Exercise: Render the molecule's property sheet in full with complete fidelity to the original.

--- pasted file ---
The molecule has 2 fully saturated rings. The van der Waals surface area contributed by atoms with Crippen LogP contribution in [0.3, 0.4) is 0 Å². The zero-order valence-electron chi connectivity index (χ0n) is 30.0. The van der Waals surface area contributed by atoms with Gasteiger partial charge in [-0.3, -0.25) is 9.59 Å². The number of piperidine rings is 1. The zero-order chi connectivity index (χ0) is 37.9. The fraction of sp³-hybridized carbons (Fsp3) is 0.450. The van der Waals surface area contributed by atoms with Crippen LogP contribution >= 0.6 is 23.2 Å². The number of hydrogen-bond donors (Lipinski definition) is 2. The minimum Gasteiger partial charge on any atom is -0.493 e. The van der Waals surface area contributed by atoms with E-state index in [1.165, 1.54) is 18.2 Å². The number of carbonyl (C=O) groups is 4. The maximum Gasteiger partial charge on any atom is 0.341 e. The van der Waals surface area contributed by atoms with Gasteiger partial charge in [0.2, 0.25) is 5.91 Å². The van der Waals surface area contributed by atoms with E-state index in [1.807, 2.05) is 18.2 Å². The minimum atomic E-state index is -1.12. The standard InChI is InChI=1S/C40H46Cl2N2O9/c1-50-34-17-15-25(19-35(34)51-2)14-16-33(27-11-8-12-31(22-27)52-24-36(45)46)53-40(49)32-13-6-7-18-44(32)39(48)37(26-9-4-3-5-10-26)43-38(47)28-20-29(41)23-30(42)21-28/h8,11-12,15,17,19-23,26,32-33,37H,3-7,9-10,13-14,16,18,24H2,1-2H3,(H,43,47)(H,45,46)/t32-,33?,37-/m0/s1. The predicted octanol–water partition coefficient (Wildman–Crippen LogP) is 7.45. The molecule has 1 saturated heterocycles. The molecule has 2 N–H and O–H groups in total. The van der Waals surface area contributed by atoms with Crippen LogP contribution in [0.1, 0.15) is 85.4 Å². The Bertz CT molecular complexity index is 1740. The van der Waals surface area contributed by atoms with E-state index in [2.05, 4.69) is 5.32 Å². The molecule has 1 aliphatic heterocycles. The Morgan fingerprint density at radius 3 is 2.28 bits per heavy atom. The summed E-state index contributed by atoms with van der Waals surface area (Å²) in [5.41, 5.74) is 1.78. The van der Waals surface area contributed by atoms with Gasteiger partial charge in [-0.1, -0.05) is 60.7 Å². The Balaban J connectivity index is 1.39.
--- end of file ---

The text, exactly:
The molecule has 2 fully saturated rings. The van der Waals surface area contributed by atoms with Crippen LogP contribution in [0.3, 0.4) is 0 Å². The zero-order valence-electron chi connectivity index (χ0n) is 30.0. The van der Waals surface area contributed by atoms with Gasteiger partial charge in [-0.3, -0.25) is 9.59 Å². The number of piperidine rings is 1. The zero-order chi connectivity index (χ0) is 37.9. The fraction of sp³-hybridized carbons (Fsp3) is 0.450. The van der Waals surface area contributed by atoms with Crippen LogP contribution >= 0.6 is 23.2 Å². The number of hydrogen-bond donors (Lipinski definition) is 2. The minimum Gasteiger partial charge on any atom is -0.493 e. The van der Waals surface area contributed by atoms with E-state index in [1.165, 1.54) is 18.2 Å². The number of carbonyl (C=O) groups is 4. The maximum Gasteiger partial charge on any atom is 0.341 e. The van der Waals surface area contributed by atoms with Gasteiger partial charge in [0.2, 0.25) is 5.91 Å². The van der Waals surface area contributed by atoms with E-state index in [1.807, 2.05) is 18.2 Å². The minimum atomic E-state index is -1.12. The standard InChI is InChI=1S/C40H46Cl2N2O9/c1-50-34-17-15-25(19-35(34)51-2)14-16-33(27-11-8-12-31(22-27)52-24-36(45)46)53-40(49)32-13-6-7-18-44(32)39(48)37(26-9-4-3-5-10-26)43-38(47)28-20-29(41)23-30(42)21-28/h8,11-12,15,17,19-23,26,32-33,37H,3-7,9-10,13-14,16,18,24H2,1-2H3,(H,43,47)(H,45,46)/t32-,33?,37-/m0/s1. The predicted octanol–water partition coefficient (Wildman–Crippen LogP) is 7.45. The molecule has 1 saturated heterocycles. The molecule has 2 N–H and O–H groups in total. The van der Waals surface area contributed by atoms with Crippen LogP contribution in [0.1, 0.15) is 85.4 Å². The Bertz CT molecular complexity index is 1740. The van der Waals surface area contributed by atoms with E-state index in [2.05, 4.69) is 5.32 Å². The molecule has 1 aliphatic heterocycles. The Morgan fingerprint density at radius 3 is 2.28 bits per heavy atom. The summed E-state index contributed by atoms with van der Waals surface area (Å²) in [5.41, 5.74) is 1.78. The van der Waals surface area contributed by atoms with Gasteiger partial charge in [-0.1, -0.05) is 60.7 Å². The Balaban J connectivity index is 1.39.